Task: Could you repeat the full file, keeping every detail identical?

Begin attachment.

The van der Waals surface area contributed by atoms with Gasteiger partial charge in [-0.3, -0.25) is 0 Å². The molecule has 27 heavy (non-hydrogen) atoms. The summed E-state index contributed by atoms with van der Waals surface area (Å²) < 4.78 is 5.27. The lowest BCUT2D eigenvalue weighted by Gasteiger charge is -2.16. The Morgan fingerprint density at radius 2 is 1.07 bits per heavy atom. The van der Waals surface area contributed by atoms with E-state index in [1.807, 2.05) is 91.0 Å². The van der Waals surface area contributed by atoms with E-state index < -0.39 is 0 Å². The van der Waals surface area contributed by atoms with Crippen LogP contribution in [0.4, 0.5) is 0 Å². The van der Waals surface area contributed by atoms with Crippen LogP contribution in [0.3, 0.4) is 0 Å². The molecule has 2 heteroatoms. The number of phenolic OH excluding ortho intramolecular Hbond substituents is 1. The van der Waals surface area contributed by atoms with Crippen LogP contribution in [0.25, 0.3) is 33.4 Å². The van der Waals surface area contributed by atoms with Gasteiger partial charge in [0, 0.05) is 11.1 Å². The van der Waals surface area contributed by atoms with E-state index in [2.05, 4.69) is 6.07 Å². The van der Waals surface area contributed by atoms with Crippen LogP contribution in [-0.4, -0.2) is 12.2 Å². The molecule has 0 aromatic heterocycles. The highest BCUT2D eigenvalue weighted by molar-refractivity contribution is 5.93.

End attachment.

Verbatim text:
The van der Waals surface area contributed by atoms with Gasteiger partial charge in [-0.3, -0.25) is 0 Å². The molecule has 27 heavy (non-hydrogen) atoms. The summed E-state index contributed by atoms with van der Waals surface area (Å²) < 4.78 is 5.27. The lowest BCUT2D eigenvalue weighted by Gasteiger charge is -2.16. The Morgan fingerprint density at radius 2 is 1.07 bits per heavy atom. The van der Waals surface area contributed by atoms with E-state index in [1.807, 2.05) is 91.0 Å². The van der Waals surface area contributed by atoms with E-state index < -0.39 is 0 Å². The van der Waals surface area contributed by atoms with Crippen LogP contribution in [0.4, 0.5) is 0 Å². The van der Waals surface area contributed by atoms with Crippen LogP contribution in [0.3, 0.4) is 0 Å². The molecule has 2 heteroatoms. The number of phenolic OH excluding ortho intramolecular Hbond substituents is 1. The van der Waals surface area contributed by atoms with Crippen LogP contribution in [0.25, 0.3) is 33.4 Å². The van der Waals surface area contributed by atoms with Gasteiger partial charge in [0, 0.05) is 11.1 Å². The van der Waals surface area contributed by atoms with E-state index in [2.05, 4.69) is 6.07 Å². The van der Waals surface area contributed by atoms with Crippen LogP contribution in [-0.4, -0.2) is 12.2 Å². The molecule has 0 aromatic heterocycles. The highest BCUT2D eigenvalue weighted by molar-refractivity contribution is 5.93.